by Jerome a Paris
Fri Aug 5th, 2005 at 05:49:05 AM EST
It's not the holidays for everybody this month in Germany:
Schroder hits campaign trail to sway voters
With fewer than 50 days until the September 18 election, Gerhard Schröder, Germany's embattled chancellor, took to the campaign trail on Wednesday night, accusing the election favourites, the opposition Christian Democrats, of "being unfit to govern".
Looking bronzed and unusually rested after a short holiday, Mr Schröder told a rally of his Social Democratic party in Hamburg that globalisation and an ageing population meant there was no alternative to his government's tough - but unpopular - welfare and labour market reforms.
"We fought for these and it's worth fighting to continue them," he said. But among the cheering supporters in this working-class quarter were hecklers to remind Mr Schröder that he is on the defensive. "You're destroying the welfare state," shouted a man with a middle finger raised.
So unpopular are the reforms, pushed through by the coalition between the SPD and Green party, that the two combined trail the conservative opposition of Christian Democrats and Liberals by 15 percentage points in national polls.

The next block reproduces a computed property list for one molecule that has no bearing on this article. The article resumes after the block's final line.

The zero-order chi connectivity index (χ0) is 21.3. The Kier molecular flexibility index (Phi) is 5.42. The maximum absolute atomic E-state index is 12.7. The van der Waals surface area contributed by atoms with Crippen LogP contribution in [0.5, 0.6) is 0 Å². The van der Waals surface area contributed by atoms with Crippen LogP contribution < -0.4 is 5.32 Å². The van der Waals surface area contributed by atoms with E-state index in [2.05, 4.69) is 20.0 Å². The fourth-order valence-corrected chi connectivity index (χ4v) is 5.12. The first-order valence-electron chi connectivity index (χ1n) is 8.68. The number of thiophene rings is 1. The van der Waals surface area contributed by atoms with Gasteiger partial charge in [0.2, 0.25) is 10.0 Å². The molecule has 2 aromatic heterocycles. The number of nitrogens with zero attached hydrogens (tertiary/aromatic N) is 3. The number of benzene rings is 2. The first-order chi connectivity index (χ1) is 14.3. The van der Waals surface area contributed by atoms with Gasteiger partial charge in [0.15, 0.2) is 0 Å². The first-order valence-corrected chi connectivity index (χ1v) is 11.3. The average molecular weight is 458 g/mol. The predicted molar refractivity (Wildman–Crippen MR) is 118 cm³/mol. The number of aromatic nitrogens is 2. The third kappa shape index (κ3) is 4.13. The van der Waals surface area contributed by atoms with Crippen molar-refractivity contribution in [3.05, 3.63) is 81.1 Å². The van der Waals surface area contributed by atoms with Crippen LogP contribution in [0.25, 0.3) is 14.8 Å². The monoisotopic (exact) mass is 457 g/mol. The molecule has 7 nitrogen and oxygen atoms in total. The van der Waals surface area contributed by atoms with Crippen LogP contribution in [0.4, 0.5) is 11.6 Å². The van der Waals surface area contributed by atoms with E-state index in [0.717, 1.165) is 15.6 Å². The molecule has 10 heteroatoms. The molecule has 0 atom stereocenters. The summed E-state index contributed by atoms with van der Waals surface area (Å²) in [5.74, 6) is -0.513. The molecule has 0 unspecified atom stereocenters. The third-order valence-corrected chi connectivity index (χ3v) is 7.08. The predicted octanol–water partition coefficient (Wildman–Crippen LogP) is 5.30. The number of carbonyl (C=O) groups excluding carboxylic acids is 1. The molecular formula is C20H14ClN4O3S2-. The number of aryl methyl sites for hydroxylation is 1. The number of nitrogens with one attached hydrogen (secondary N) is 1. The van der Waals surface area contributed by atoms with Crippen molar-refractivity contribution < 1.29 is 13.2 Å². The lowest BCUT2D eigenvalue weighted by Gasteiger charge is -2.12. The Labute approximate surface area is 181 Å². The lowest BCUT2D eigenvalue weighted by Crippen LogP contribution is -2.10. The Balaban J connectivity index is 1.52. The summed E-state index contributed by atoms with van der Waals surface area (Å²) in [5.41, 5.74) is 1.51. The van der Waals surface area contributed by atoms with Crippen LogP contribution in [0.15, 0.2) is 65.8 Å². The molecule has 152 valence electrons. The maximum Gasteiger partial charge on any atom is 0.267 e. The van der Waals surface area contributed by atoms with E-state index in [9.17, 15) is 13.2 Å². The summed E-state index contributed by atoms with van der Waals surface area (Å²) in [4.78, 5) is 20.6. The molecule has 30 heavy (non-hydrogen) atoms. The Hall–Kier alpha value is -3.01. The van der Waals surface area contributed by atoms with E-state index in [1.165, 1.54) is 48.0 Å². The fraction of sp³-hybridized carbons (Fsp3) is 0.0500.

But to remind voters of reductions in state benefits or to flag new measures could infuriate his party's left wing and further boost the new Left party, a thriving alliance of east German former communists and dissident Social Democrats.
Nevertheless, a gravely weakened SPD could still return to government after September 18. The conservative bloc of Christian Democrats and Liberals is now teetering at 50 per cent in some polls. Should it fail to gain a majority of the vote, only a "grand coalition" of Christian and Social Democrats could control parliament.
This has divided the SPD's grandees and spurred a vociferous debate about the best outcome for the party on voting day: opposition or grand coalition?
Klaus Wowereit, the mayor of Berlin, argues that an alliance of left and right would agree only on lowest common denominators and thus hinder further reforms. "The SPD would lose its profile and many voters would drift to the left and abandon us," he said. The new Left party was, after all, already sapping the SPD's strength.
I have a question for our German readers on this:
Does this represent a shift away from the center and towards their "hardcore" bases for both parties, or general move to the right of the German electorate, with a strong reaction against this from the harder part of the left? Or is it just a movement against Schroeder?